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IRAS Updates Guide To Tax Treament Of Insurance Premiums

by Mary Swire, Tax-News.com, Hong Kong

26 December 2013


The Inland Revenue Authority of Singapore (IRAS) has updated it website to explain the responsibilities of employers on the tax treatment of group insurance policies, for which the premiums are paid by the employers and employees are entitled to a contractual payout.

The updated advice relates to instances where an employee is the named beneficiary of the group insurance policy (for example, group term life insurance or group personal accident insurance); or where the employee is not the named beneficiary, but the payout would be paid to the employer, who, however, is still under a contractual obligation (for example, as provided in the employment contract) to disburse the insurance payout to the employee, the employee's nominated beneficiaries or the employee's next-of-kin.

In that case, in an administrative concession with effect from the 2013 assessment year, an employer, who is not an investment holding company, tax exempt body or service company that adopts the cost plus mark-up basis of tax assessment, can elect not to claim a tax deduction for the group insurance premiums in the corporate/business tax filing, so that the group insurance premiums will be exempt from tax in the hands of the employees.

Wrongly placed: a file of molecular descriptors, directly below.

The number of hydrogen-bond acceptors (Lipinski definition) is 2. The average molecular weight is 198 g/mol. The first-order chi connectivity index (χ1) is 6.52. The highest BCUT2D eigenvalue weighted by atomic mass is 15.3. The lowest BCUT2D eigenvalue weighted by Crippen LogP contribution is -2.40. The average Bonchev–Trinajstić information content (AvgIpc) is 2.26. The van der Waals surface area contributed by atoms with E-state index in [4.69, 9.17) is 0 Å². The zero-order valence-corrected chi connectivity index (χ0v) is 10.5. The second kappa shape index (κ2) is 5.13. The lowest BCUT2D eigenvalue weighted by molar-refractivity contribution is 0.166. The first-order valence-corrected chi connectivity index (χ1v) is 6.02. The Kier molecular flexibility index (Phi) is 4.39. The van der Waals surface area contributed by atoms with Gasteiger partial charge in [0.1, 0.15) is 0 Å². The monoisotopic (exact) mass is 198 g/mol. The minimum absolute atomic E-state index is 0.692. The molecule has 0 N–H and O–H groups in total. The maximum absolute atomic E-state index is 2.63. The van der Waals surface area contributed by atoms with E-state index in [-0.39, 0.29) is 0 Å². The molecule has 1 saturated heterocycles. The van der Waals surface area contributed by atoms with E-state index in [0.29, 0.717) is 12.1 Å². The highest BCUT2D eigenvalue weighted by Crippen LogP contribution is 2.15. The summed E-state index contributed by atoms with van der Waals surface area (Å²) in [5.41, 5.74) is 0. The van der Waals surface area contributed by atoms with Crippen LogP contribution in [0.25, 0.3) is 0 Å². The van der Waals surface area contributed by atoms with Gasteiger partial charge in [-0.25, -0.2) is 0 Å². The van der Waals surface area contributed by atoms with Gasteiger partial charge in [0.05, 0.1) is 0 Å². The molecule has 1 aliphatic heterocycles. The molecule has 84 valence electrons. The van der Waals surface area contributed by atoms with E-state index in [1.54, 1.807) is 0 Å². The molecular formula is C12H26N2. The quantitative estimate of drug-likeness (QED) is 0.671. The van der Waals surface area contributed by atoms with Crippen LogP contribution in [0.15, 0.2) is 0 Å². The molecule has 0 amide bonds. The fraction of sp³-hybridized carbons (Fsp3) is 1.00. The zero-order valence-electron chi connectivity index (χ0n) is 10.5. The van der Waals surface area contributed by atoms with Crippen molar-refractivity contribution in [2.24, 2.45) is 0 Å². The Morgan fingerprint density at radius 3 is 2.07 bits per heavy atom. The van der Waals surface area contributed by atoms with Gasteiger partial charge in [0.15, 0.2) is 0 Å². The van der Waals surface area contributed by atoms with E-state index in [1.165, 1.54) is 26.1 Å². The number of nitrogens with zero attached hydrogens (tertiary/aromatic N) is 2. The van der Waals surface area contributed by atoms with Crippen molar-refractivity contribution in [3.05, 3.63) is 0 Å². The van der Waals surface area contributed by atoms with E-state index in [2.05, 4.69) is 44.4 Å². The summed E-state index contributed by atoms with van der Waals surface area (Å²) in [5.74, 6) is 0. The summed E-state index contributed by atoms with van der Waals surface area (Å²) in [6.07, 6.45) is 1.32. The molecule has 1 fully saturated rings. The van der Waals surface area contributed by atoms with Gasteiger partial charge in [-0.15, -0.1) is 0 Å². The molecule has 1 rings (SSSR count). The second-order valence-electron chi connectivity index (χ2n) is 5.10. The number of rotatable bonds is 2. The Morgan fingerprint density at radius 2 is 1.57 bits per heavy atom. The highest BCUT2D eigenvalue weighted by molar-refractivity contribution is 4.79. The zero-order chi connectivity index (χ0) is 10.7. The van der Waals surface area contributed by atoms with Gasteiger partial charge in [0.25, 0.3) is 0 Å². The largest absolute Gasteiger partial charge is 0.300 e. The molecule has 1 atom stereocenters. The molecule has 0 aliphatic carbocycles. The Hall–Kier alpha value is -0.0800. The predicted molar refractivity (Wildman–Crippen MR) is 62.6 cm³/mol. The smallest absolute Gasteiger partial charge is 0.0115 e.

On the other hand, in the case of a group insurance policy where the employee is not the named beneficiary, and the employer has a choice to decide whether he wants to disburse the payouts to the employee, employee's nominated beneficiaries or employee's next-of-kin, premiums are not taxable as no benefits-in-kind are granted to employees.

Under such policies, if the employer subsequently disburses the insurance payout to its employees, the payout is taxable as additional remuneration, unless it is received by way of death gratuity or as compensation for death or injuries (which is tax-exempt under the tax code).

TAGS: individuals | tax | business | insurance | employees | corporation tax | Singapore | tax breaks | individual income tax

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